C++20 - An Introduction to Concepts

An Introduction to Concepts in C++20

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C++ 20 is here πŸŽ‰πŸŽ‰πŸŽ‰

C++20 is the latest approved ISO standard for C++. It unanimously passed its final technical approval ballot on September 4, 2020. It is a big change with a lot of features, and will greatly change the way C++ is written just like C++11 did almost 9 years ago.

The biggest 4 additions in this version of the standard are

  • Concepts
  • Modules
  • Ranges
  • Coroutines

This article aims to introduce the reader to the idea of concepts, what they are and how to implement them.

Almost all of the C++20 features are available in major compilers. You can check up the compiler support for the individual features on this page

Templates and Generic Programming in C++

The idea of Generic Programming is that, in a typed language developers should be able to create functions/classes for generic types, i.e we can write a function or a class for any type T and we can specify T later. Using generic code helps avoid function overloading and dramatically increases code re-usability.

Generics is implemented in C++ using Templates. The following is an example of a generic Container class that can hold a collection of items of type T

template <typename T> 
class Container {
private:
    int m_size;
    T *data;
public:
    constexpr Container() = default;
    constexpr Container(int size) { data = new T[size]; }

    T &operator[](const int &i) {
        if (i < m_size) return data[i];
    }

    ~Container() { delete[] data; }
};

Now we can use this templated Container class like this,

Container<int> container_int {10}; // T=int, will hold 10 integer values
Container<std::string> container_str {5}; // T=std::string, will hold 5 strings

It is important to have a good understanding of templates to get the whole point of concepts, they build on top of templates and give developers the capability to design really robust generic code.

Note: The syntax and library functions for concepts are fully available in GCC 10. All the examples mentioned below are compiled using g++-10 on Ubuntu 20.04

What are Concepts ?

If you notice, there is a slight issue with templates, the issue is that they are 100% generic, T could literally be any type.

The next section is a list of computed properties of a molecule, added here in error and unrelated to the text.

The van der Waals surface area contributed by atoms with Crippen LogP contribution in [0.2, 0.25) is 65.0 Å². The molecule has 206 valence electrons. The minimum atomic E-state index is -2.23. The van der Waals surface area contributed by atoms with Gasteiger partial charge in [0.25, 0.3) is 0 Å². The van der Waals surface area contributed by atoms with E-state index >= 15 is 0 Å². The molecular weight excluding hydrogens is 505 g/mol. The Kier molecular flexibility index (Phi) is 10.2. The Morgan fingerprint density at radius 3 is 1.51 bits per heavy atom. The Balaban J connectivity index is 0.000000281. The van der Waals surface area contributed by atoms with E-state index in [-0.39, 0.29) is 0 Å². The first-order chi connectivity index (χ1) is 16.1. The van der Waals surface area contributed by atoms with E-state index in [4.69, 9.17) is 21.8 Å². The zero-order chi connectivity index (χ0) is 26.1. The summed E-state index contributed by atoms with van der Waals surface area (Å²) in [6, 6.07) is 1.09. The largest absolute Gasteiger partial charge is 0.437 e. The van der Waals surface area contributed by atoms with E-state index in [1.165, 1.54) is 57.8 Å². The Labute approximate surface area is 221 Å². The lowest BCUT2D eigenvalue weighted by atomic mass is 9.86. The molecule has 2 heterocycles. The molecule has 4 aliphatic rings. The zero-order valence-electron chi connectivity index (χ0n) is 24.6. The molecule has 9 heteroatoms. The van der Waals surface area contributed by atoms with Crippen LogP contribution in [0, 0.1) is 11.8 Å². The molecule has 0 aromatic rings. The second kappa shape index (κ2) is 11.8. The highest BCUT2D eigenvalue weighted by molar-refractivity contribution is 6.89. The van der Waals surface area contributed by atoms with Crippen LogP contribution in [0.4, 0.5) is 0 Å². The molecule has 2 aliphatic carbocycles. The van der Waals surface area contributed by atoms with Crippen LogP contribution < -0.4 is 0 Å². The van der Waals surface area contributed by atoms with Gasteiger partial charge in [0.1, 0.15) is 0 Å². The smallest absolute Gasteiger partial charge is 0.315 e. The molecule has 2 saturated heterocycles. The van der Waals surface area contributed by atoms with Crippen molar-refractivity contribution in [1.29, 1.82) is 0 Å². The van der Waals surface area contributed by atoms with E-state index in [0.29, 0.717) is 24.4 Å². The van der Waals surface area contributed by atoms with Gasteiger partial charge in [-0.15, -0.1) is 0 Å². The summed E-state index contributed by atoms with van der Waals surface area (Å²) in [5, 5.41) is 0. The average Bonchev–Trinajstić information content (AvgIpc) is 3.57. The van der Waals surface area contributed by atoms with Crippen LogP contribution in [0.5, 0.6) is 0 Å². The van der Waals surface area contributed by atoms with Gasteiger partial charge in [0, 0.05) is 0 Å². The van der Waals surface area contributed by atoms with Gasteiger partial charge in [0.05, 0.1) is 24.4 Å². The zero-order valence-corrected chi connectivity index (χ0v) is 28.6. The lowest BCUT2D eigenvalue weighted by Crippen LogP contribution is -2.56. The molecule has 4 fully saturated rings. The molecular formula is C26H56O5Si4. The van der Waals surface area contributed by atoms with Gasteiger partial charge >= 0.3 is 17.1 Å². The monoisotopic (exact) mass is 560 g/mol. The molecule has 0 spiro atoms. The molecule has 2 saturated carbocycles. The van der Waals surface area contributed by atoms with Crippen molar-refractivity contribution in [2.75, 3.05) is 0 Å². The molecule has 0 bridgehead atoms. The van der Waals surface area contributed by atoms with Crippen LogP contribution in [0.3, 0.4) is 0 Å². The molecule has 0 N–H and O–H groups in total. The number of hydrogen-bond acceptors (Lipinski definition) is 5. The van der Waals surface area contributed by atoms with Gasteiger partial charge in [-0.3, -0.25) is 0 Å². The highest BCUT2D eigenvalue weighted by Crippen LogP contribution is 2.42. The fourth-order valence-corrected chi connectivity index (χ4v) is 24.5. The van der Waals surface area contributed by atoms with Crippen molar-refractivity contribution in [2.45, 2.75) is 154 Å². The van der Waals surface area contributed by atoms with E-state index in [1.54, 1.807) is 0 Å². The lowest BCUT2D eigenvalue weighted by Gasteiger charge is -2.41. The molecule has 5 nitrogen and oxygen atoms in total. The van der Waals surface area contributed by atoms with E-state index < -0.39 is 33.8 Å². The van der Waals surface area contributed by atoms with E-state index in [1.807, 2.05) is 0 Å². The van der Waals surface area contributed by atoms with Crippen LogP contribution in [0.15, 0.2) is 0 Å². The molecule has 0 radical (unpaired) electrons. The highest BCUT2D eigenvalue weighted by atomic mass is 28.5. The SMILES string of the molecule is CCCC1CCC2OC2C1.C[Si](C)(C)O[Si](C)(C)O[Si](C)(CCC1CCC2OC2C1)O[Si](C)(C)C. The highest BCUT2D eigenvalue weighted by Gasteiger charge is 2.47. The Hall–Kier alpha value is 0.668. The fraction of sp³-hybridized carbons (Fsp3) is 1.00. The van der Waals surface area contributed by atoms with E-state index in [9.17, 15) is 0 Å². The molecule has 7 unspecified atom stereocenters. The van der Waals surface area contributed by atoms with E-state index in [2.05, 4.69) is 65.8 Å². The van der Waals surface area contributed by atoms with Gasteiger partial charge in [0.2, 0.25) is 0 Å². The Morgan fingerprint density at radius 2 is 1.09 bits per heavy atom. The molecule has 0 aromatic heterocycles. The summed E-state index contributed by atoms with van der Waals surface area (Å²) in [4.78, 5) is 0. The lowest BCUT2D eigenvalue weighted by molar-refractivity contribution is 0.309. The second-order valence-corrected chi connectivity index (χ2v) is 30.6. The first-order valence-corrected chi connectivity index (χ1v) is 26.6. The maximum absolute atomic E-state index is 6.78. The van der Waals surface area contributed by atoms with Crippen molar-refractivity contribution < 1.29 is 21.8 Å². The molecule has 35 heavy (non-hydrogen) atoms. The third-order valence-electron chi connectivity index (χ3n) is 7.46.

Imagine we wrote a template sort function in a library but we implemented it for any type of numeric array, as there is no way to limit the kind of Ts our sort function can accept, someone could by mistake pass an array of images and will have to later deal with a lot of errors.

For situations like these we need features that could help us constrain the template parameters, and that is exactly the problem concepts in C++20 intend to solve.

Concepts can be used to impose constraints on template parameters at compile time. They are compile time predicates that we can implement to make sure the T passed in actually fulfils some sort of "criteria" for successful execution.

concept and requires

concept and requires are the two important keywords we use to implement concepts.

A concept is just a set of named requirements specified using the requires keyword.

template <typename T> 
concept Incrementable = requires(T x) {
    x++;
    ++x;
};
  • The first line specifies the concept declared below to be templated for any type T (concepts are always templated)
  • On the second line we declare the concept "Incrementable"
  • After that we specify the constraint requirements, in this case, we check that for any T x, the statements x++ and ++x should compile.

Anything you specify in the requires clause just means that those statements should be valid code that can compile successfully. We do not care about what values those statements will return. Once we have declared our concept, we have to apply it on templated functions/classes.

Now there are 3 ways of writing templated code that uses this Incrementable concept we just defined

// Write it like this
template <typename T> 
auto Foo(T t) requires Incrementable<T> {
    return ++t;
}

// Or like this
template <Incrementable T>
auto Foo(T t) {
    return ++t;
}

// Or maybe like this
template <typename T> requires Incrementable<T>
auto Foo(T t) {
    return ++t;
}

// All 3 of them are perfectly valid

At compile time, all calls to Foo() will be checked to see if the T t passed satisfies the Incrementable concept or not

Foo(3) // T is int, compiles fine
Foo(10.34) // T is a float, compiles fine

std::string a = "apples";
Foo(a) // T is a string, ERROR - will fail to compile

The main error message would be

main.cpp:18:20: error: use of function β€˜auto Foo(T) requires Incrementable<T> [with T = std::__cxx11::basic_string<char>]’ with unsatisfied constraints

And this makes sense because std::string does not have overloads for the prefix and postfix increment operators, thus it cannot satisfy our "Incrementable" concept. We catch all these errors at compile time which is always better than crashing programs at run-time.